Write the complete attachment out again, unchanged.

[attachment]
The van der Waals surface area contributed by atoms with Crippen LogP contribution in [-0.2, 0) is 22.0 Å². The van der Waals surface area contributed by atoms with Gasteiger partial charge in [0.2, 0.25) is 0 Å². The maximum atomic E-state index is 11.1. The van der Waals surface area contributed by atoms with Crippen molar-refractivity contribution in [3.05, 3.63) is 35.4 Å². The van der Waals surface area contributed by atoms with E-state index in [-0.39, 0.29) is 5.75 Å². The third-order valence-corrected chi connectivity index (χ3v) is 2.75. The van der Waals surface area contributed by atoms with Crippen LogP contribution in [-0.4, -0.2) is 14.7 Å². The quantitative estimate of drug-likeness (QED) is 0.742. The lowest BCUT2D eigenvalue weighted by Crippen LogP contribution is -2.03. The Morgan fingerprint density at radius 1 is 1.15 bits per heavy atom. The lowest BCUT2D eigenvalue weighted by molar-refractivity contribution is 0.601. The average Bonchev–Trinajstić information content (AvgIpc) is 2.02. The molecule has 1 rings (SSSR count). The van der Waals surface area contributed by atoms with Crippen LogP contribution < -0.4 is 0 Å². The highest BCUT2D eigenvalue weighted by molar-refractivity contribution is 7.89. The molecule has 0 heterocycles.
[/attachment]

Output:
The van der Waals surface area contributed by atoms with Crippen LogP contribution in [-0.2, 0) is 22.0 Å². The van der Waals surface area contributed by atoms with Gasteiger partial charge in [0.2, 0.25) is 0 Å². The maximum atomic E-state index is 11.1. The van der Waals surface area contributed by atoms with Crippen molar-refractivity contribution in [3.05, 3.63) is 35.4 Å². The van der Waals surface area contributed by atoms with E-state index in [-0.39, 0.29) is 5.75 Å². The third-order valence-corrected chi connectivity index (χ3v) is 2.75. The van der Waals surface area contributed by atoms with Crippen LogP contribution in [-0.4, -0.2) is 14.7 Å². The quantitative estimate of drug-likeness (QED) is 0.742. The lowest BCUT2D eigenvalue weighted by Crippen LogP contribution is -2.03. The Morgan fingerprint density at radius 1 is 1.15 bits per heavy atom. The lowest BCUT2D eigenvalue weighted by molar-refractivity contribution is 0.601. The average Bonchev–Trinajstić information content (AvgIpc) is 2.02. The molecule has 1 rings (SSSR count). The van der Waals surface area contributed by atoms with Crippen LogP contribution < -0.4 is 0 Å². The highest BCUT2D eigenvalue weighted by molar-refractivity contribution is 7.89. The molecule has 0 heterocycles.